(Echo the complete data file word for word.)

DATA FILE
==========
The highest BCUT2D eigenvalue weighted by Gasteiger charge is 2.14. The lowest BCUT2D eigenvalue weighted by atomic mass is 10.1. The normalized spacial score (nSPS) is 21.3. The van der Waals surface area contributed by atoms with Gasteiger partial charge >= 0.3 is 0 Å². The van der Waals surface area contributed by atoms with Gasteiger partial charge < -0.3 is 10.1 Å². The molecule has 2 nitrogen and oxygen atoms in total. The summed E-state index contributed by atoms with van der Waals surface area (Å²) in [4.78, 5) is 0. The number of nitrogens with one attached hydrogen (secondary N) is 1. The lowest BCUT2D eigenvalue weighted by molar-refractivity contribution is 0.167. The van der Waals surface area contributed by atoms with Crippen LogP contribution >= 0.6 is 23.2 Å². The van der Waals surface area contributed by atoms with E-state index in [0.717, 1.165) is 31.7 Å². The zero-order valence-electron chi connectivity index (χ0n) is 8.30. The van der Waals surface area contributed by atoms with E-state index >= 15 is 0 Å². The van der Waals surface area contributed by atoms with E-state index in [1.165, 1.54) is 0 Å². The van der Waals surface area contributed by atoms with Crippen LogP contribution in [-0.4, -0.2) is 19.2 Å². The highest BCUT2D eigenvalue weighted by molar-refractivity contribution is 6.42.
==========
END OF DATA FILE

The highest BCUT2D eigenvalue weighted by Gasteiger charge is 2.14. The lowest BCUT2D eigenvalue weighted by atomic mass is 10.1. The normalized spacial score (nSPS) is 21.3. The van der Waals surface area contributed by atoms with Gasteiger partial charge >= 0.3 is 0 Å². The van der Waals surface area contributed by atoms with Gasteiger partial charge < -0.3 is 10.1 Å². The molecule has 2 nitrogen and oxygen atoms in total. The summed E-state index contributed by atoms with van der Waals surface area (Å²) in [4.78, 5) is 0. The number of nitrogens with one attached hydrogen (secondary N) is 1. The lowest BCUT2D eigenvalue weighted by molar-refractivity contribution is 0.167. The van der Waals surface area contributed by atoms with Crippen LogP contribution >= 0.6 is 23.2 Å². The van der Waals surface area contributed by atoms with E-state index in [0.717, 1.165) is 31.7 Å². The zero-order valence-electron chi connectivity index (χ0n) is 8.30. The van der Waals surface area contributed by atoms with E-state index >= 15 is 0 Å². The van der Waals surface area contributed by atoms with E-state index in [1.165, 1.54) is 0 Å². The van der Waals surface area contributed by atoms with Crippen LogP contribution in [-0.4, -0.2) is 19.2 Å². The highest BCUT2D eigenvalue weighted by molar-refractivity contribution is 6.42.